Child survival at the heart of top social impact program

By December 28, 2016

USA (MNN) — Child survival is at the heart of what the Center for High Impact Philanthropy has named one of the top social impact programs for 2016. Gary Edmonds of Food for the Hungry says it’s the ministry’s prayer that the care group programs they have been doing for almost a decade in developing countries will now help other ministries learn how to save lives.

Mothers helping mothers

teaching

(Image courtesy of Food for the Hungry)

“We have what are called ‘care groups’ or ‘cascade groups,'” he explains. “You work with the lead mothers in communities, and then these mothers go out and form groups of anywhere from five to ten other mothers.” The program equips the mentors with resources to teach about nutrition, disease prevention, and well-baby care.

“It significantly raises the child survival rate,” shares Edmonds. “We had, in some situations, a decline of more than 30 percent in child mortality. When you look over a five to, in some cases, a ten-year time period, we’re literally seeing 5,000 to 6,000 children’s lives saved who otherwise might be lost.”

Eradicating all forms of human poverty

mother-and-baby

(Image courtesy of Food for the Hungry)

Food for the Hungry focuses on eradicating all forms of human poverty, and in the care groups, the training addresses both the physical and spiritual needs of the mothers and their children.

Edmonds explains, “We deal with the social beliefs and behaviors of the people, and so as a Christian organization, one of the pieces we will train them in is the fact that all of the children are gifts of God. Teaching another that she is the one who Jesus has appointed to love that child — and that dramatically changed the way she thought about that child. That child was no longer simply just an object, but that child was a gift given by God to her and she was appointed as the caregiver, as the one on behalf of Jesus to be the heart and the hands to show love to that little child.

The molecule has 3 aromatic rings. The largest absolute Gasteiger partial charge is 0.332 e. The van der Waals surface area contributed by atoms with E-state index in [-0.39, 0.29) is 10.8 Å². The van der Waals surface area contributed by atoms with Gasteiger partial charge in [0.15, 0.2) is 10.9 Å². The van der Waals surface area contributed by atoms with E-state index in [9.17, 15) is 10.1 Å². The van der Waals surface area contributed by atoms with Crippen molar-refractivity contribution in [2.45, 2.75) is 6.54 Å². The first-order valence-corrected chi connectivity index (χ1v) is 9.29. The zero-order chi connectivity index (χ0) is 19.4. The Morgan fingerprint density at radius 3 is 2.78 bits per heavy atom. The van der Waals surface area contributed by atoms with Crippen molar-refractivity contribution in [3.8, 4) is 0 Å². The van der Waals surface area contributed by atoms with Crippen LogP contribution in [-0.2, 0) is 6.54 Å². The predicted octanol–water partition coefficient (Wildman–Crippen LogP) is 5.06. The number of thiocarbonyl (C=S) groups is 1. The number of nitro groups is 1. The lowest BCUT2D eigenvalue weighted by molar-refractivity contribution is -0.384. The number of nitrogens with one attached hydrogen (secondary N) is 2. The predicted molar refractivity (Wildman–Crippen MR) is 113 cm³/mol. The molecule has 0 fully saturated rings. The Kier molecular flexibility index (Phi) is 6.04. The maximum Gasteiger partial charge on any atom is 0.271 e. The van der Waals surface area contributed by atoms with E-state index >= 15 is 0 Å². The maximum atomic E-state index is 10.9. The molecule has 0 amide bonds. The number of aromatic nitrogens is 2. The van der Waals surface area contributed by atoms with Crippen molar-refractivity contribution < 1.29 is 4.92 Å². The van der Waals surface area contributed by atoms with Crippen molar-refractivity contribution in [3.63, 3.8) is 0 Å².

“On another front, we’ll teach them how to weigh and measure a child, we’ll teach them about diet, we’ll teach them about the benefits of breast feeding and not to give solid food too early, about re-hydration when a child gets a disease and might face diarrhea.”

Setting up a care group can cost as little as $3 to $4 per person, and the benefits go beyond the health and wellness of the child. When the mothers come together in community and learn skills that will help them better parent their child, Edmonds says a sense of nobility arises.

“We’re seeing 60 to 70 percent lowering of any form of domestic violence where women come together in these care groups and learn better principles, truths, [and] processes for caring for their children.”

Sharing what works well

savings-groups

(Image courtesy of Food for the Hungry)

The Center for High Impact Philanthropy, based at the University of Pennsylvania, doesn’t merely look at anecdotal stories when evaluating programs for their effectiveness. According to Edmonds, every metric is studied to determine true impact. Food for the Hungry passed muster, and now other organizations are asking for guidance in developing similar mentorship programs. The ministry is more than happy to share its wisdom.

“We want to influence others, and by influencing others we want to share what works well,” says Edmonds. “We want to end all forms of human poverty, and we know therefore that for us to be able to end human poverty, it’s not going to come about strictly or solely by Food for the Hungry growing and expanding our own capacity and our own reach. It’s going to take an army of people — [more] than what Food for the Hungry can actually mobilize. And so consequently, we want to be at a posture of open-handedness. We want to have a mindset of saying, ‘Let’s share, let’s reveal, let’s open up and let others know what is working, what’s effective with us. And at the same time, let us have a posture where we can be humble and learners from others as well.”

Edmonds says supporting Food for the Hungry’s efforts with time, talents, and resources is always a blessing to those they serve in more than 20 countries.

He says, “We would pray that there would just be favor, that we would have what we need – enough to continue to carry on. In the world, there’s a lot of volatility right now. In these kind of places, I just pray that there would be peace, that there would be a place of freedom, that our staff would be kept safe and we would be able to move forward to save lives, to benefit lives of those who are the poorest, the most vulnerable around the globe.”

If you’d like to know more about Food for the Hungry’s Child Survival Program, visit their website. And consider giving to the ministry so more care groups can be formed.

See the full Center for High Impact Philanthropy 2016 High Impact Giving Guide.

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